There is a raw, unyielding home truth that resides within the heart of every individual. Yet, it presents itself differently in every stride of our existence. Divergent as we are, there is an instinctual understanding of equitable worth, a yearning for shared respect, intrinsic within us all.

Feminism, at its core, is not about supremacy or a call to dismantle the foundation of patriarchal order. Rather, it is a plea for understanding, for recognition, for balance. It's a pulsating echo to be seen and heard, to command the same weighted value – be it in aspirations, opportunities, or tasks. In some ways, feminism demands a simple recognition: that women are human beings, too.

Yet, even in my privileged Nordic world, the feminist movement faces its share of mockery, mockery which in its essence, has little to do with the ideal at hand, but more with a profound, unnamed fear of change. It's saddening. My morning train ride is downcast, not just by the frigid temperature, but the grim realization of the world's invasive fear of equality.

Empowerment is often brandished as a stylish accessory, a boutique word that is thrown about in casual conversations and campaign banners. It's shown as something gifted, bestowed from a benevolent hand. But the fundamental truth we must comprehend is that empowerment cannot be gifted. It's not charity. It's not a favor. It is an inherent right that one must seize, realize and then, wear as a second skin.

When I read news from across the Atlantic, headlines cast over the unfolding drama of impeachment proceedings, I can't help but draw parallels with the palpable struggle of my subject matter. They revolve around blame, justice, and power dynamics, no less intricate or infuriating than the gender discrepancy that shrouds our local and global scenery.

And just like the impeachment deemed unlikely in the grip of a Democratic House majority, the prospect of true feminist equality sometimes seems unattainable. Yet, in the grips of this gloomy solitude, amidst the snow-laced landscape cruising past me, I hold on to the hope that just as winter eventually makes way for spring, darkness shall yield to the inexhaustible power of light.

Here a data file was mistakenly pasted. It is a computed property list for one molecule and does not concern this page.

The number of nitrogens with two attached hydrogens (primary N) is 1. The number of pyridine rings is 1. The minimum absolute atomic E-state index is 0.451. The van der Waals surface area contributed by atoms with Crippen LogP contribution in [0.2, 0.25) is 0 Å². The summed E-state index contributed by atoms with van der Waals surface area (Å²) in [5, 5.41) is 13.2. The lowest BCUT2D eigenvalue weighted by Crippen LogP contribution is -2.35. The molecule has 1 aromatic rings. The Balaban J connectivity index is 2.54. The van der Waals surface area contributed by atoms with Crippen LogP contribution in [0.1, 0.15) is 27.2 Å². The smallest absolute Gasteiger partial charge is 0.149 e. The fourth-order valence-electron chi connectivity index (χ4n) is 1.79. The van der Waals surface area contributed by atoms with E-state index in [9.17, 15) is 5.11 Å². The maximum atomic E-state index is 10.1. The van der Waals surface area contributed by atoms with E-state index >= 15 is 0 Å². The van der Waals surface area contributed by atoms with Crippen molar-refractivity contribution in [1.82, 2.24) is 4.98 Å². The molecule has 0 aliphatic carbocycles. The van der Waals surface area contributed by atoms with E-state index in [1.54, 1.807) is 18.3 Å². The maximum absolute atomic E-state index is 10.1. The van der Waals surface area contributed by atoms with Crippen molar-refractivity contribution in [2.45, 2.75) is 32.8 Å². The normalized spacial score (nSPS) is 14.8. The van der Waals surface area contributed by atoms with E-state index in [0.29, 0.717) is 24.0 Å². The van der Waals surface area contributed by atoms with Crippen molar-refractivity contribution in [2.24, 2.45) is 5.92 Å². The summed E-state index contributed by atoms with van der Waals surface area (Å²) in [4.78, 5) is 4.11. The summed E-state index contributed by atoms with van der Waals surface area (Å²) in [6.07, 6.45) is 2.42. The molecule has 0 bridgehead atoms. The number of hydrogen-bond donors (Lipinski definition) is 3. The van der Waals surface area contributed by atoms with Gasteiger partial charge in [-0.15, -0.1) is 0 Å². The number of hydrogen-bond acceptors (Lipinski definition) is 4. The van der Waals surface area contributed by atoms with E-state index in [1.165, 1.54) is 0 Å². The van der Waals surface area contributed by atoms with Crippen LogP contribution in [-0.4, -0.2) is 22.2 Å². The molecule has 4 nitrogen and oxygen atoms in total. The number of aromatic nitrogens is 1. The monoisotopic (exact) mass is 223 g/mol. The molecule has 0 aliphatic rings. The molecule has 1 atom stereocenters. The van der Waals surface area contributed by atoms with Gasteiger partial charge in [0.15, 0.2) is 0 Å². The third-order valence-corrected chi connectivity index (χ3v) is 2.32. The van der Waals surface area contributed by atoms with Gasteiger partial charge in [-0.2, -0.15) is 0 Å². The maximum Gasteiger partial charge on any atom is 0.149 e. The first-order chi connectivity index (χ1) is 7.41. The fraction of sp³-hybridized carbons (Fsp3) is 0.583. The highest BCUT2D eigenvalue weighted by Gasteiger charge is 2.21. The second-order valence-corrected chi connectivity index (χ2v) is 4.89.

Today, as I pen this down, I am aware of being but a speck in the vast human diaspora, my voice perhaps no bolder than the shivering whispers of the winter wind outside. But I write nonetheless. Because, in the name of feminism and empowerment, every voice – no matter how small or insignificant it may seem, counts. And every word inscribed in this fight is a testament to the resilience of human spirit, a beacon guiding us towards the shores of change.

Tags: Feminism empowerment culture

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Icy Mornings and Cultural Musings: A Norwegian Journalist's Winter Commute

A frosty road leading to the distant city, snow-sprinkled backpack, open book, and a portable charger.
Kaia Thonul, Tuesday, December 5, 2023, 08:32

The frosty fingers of a -13°C morning stretched out to greet me as I boarded my daily train from home towards the bustling city of Oslo. Despite the freezing temperature outside, it’s these icy mornings that often ignite the most colourful thoughts. Today I found myself tearing into the smorgasbord of the intercultural mix, an anthropological puzzle that invariably tickles my journalistic curiosity.

Brrr… as the train whistles down the icy tracks and the exterior flashes white and crystalline, my mind enjoys its own colourful ride. A journey through the diverse cultural encounters that mould who we are, how we react, and the world we create around us. I’ve often found that travelling not only broadens one’s perspective and understanding but also wonderfully illuminates the mosaic of cultures that bejewel our world. Isn’t it miraculous how every interaction, regardless of its origins, leaves an indelible imprint?

Stepping out of our cultural comfort zone creates a playground for consciousness where we learn, grow, and root ourselves more deeply into humanity. We are pieces of clay, constantly moulding and remoulding as we experience the unexpected beauty of diversity. Of course, missteps and miscommunication are bound to happen, but isn't that part of the journey too?

Each conversation fosters empathy and understanding, prompting us just a little bit closer to realizing the ideal of a global village. Just think about the transformation of the world into a giant book, where every page we turn is revealing a new culture, a new story. Keep flipping. Keep learning.